A few recent stories have highlighted the next great climate change controversy: what to do about global warming. Some of this comes from a pair of National Academy reports released recently. The fact stories are turning more this way is encouraging but reveals a new set of challenges. There are at least three corners to this battle (with, as usual, some in between extremes): do nothing until we know certainly what will happen, work on mitigation but not reducing emissions, or reduce emissions but do nothing for mitigation.
The do-nothing crowd is increasingly being labeled as “climate deniers,” and while that may seem extreme, they are a significant component of the political circus these days and can choose to align with others on particular actions. Basically this is the group that feels that until we “settle the science” we shouldn’t be spending money on doing anything. (Of course, in society we often spend money on things we aren’t sure will happen, like insurance on a house burning down or building codes to protect against earthquakes–it is all about balancing risks and costs. That is a separate argument).
Mitigation folks are basically suggesting that it might well be cheaper and easier to do something to fix the effects of climate change in some way than to shift our whole energy infrastructure. The mitigation crowd is increasingly looking like an escape valve for Republicans and coal-state Democrats to “do something” about climate change: you don’t have to worry about why the climate is changing, just say yes, it is, and we’ll now do carbon sequestration or pump sulfates into the air or put solar shields in orbit or build big seawalls and A/C units. The mantra here is, we don’t have to suffer wholesale change to our economy for this.
The reduce emissions folks are saying, look, we are the ones throwing the climate system out of balance, the most intelligent thing to do is to stop doing what we’ve been doing that is causing this, which is burning fossil fuels. This has generally been the view of most in the climate science community. You don’t fix a broken clutch on a car by staying in first gear and driving on all the back roads, you undo the damage to the clutch. But there is a tone of self-flagellation to some reduce emissions advocates: we should suffer a lower standard of living because we are living in sin today; seeking an easy out is cheating us of the punishment we deserve.
How do these all fit together?
What is interesting is the response of some to the National Academy report (which, by the ways, says that emissions reduction is best strategy, that carbon sequestration might be implemented but looks highly unlikely economically and that albedo changes–like sulfates in the air–looks to be very risky and would require considerable study): the response is “no way do we allow for considering any mitigation.” Doing so, in this view, sends the message that no effort should be made to reduce emissions and so of course nothing will be done. This is misguided, as it then makes allies of the do-nothing crowd with the geoengineering crowd to blockade emissions reduction while making allies of the do-nothing and reduce-emissions crowd to block geoengineering. The only winner would be the do-nothing crowd, arguably the worst of all options.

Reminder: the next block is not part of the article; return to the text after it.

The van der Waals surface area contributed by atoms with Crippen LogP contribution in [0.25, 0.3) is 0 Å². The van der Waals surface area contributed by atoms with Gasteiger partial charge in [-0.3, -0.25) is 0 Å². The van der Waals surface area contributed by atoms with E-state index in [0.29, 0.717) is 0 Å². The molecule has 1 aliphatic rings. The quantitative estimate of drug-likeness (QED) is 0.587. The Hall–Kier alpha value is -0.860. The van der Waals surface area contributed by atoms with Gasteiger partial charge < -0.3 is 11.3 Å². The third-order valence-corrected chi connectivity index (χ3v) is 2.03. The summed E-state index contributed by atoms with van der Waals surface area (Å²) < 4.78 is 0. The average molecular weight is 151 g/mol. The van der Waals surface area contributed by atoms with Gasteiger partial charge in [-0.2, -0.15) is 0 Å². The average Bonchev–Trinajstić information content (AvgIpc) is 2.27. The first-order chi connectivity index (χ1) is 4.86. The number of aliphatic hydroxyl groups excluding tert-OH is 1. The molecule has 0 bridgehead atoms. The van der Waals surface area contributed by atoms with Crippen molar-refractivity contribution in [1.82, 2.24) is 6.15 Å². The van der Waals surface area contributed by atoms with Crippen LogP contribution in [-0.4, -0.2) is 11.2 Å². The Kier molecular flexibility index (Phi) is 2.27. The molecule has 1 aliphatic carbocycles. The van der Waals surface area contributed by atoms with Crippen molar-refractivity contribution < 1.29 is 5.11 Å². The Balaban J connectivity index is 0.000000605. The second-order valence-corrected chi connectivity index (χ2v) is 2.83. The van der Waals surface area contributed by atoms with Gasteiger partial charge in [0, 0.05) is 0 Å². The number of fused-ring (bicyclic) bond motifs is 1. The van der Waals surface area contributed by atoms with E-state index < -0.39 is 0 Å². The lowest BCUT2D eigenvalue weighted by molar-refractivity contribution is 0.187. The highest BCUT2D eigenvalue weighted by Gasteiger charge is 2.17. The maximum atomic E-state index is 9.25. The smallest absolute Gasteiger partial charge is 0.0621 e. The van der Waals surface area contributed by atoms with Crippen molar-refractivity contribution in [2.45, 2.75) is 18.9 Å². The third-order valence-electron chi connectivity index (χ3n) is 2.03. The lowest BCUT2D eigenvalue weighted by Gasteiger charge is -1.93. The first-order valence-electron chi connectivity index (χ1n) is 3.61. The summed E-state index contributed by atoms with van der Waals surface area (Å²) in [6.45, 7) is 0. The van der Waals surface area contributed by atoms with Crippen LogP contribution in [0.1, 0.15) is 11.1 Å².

There is a simple way out of this mess, which presumably means there is no chance of realizing it: Carbon tax and carbon credits, with a small tax break for geoengineering research. A real carbon tax is the way to get the most carbon production offline at the cheapest cost. Carbon credits are the only way to jump-start any realistic carbon capture technology: without a positive incentive, pilot projects have no real future. The main objections to carbon sequestration right now are twofold: cost and long-term efficiency. Both can be addressed with carbon credits. If, as the National Academy estimates, it will cost more to make fossil fuels + capture the carbon from them than it costs to bring renewable power online, then the marketplace will bring renewables online. Credits can be accounted to include any long term loss from reservoirs. If, by some technological innovation, carbon capture becomes breathtakingly cheap and efficient, the market will invest in that. Totally foreclosing on carbon capture is probably unwise given, for instance, the sudden ability to derive gas and oil at economic prices from shale deposits previously considered inaccessible; we don’t know if some breakthrough is out there waiting for the economics to work for it. Because true geoengineering would have to be subject to international treaty and government approval, we can’t give it carte blanche the same way as carbon capture, so the mot thrown to that crowd would have to be some encouragement to at least explore that route. And, if the carbon taxes and credits fail, we will be stuck looking at those options, so forbidding exploration of them would be unwise.
Now you don’t want any geoengineering credits to be too generous (after all, the oil and coal companies are the ones who benefit from such research, and they have the profits and income to support such research on their own) and politically you probably have to break in carbon taxes gradually (though the past 6 months would have been a perfect time to have dropped them in at full force). But such a proposal would unite the reduce emissions and geoengineering crowds, which at least would get us moving forward. Of course, it is this kind of bipartisan compromise that we haven’t seen in a long long time.
Is this becoming a Prisoner’s Dilemma kind of situation, where the good solution is impossible to achieve because each side suspects the other will sell them out? Let’s hope not.